Finally, to make the point, amendment No. 10 suggests that commencement of the Act might be deferred until the Community rules on spectrum allocation are clear. That echoes a point that the Minister made earlier, which is that we clearly cannot conduct our operations purely in a vacuum and it is important that we are sensitive to that, that we have some awareness of what is going on in other countries, learn from their experience and share it.

11 Mar 1998 : Column 715

There is also a practical point. I think that I reversed my anecdote. It should have been that the car radios set off all the garage doors in Kent--I cannot remember which way it went, but it does not really matter. The point is that, if two radio systems adjoin each other, they will inevitably impact. Therefore, I am convinced that it is important for the Government to take serious account of what is going on in the near continent.

Ministers should have regard to the fears that have been expressed that this is a major fund-raising exercise. Next week, the Chancellor will open his Budget. I doubt whether he will be talking explicitly about this, but we would deprecate any attempt to raise incalculably large sums through the back door in a way that had not been covenanted, has not been flagged by Ministers and would amount to a substantial breach of faith. I hope that the Minister will give us assurances, which we can then test against the way in which these measures and the pricing formula pan out in practice.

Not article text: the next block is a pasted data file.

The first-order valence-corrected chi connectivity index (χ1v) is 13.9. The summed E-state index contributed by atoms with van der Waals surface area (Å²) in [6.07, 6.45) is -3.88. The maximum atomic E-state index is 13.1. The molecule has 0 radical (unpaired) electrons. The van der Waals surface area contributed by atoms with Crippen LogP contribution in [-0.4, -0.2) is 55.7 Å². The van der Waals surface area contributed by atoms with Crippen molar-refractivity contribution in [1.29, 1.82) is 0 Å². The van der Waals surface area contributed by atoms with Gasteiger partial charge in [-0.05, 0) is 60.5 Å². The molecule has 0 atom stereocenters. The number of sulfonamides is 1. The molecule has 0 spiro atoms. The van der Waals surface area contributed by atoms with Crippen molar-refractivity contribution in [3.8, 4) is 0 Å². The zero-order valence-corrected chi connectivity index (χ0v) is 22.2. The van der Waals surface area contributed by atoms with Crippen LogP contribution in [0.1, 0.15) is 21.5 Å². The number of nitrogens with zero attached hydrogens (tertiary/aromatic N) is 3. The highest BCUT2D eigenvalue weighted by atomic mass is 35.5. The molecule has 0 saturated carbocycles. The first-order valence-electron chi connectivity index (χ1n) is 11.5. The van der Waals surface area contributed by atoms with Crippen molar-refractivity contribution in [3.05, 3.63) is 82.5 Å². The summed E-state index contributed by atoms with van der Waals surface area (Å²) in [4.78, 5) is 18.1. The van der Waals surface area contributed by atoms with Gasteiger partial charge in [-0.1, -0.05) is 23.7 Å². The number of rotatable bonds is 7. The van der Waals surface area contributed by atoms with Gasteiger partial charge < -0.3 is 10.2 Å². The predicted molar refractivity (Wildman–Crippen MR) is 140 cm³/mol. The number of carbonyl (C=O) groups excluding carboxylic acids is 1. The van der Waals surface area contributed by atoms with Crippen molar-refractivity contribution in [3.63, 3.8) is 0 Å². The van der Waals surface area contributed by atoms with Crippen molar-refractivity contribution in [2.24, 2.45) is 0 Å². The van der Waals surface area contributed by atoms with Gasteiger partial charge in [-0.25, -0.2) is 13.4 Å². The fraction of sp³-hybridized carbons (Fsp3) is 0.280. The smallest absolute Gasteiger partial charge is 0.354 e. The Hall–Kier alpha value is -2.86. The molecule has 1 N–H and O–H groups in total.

Mr. Letwin: I intend to be enormously brief. I want to amplify the point made by my hon. Friend the Member for Daventry (Mr. Boswell) on new clause 16, with a slight nod towards new clause 17. I hope that, not only in her closing remarks this morning, but, more important, in her subsequent considerations in the Department, the Minister will take account of the intention behind the new clauses.

It is extraordinarily important that no future holders of her office should disjoin the administrative prices that are set for some parts of the spectrum and the bid prices that are established in the open market. That is not to say--my hon. Friends have been careful in phrasing new clause 16--that there may be no difference, but we tabled the new clause to ensure that any Minister responsible for administrative pricing refers back to the relevant information from the bid prices.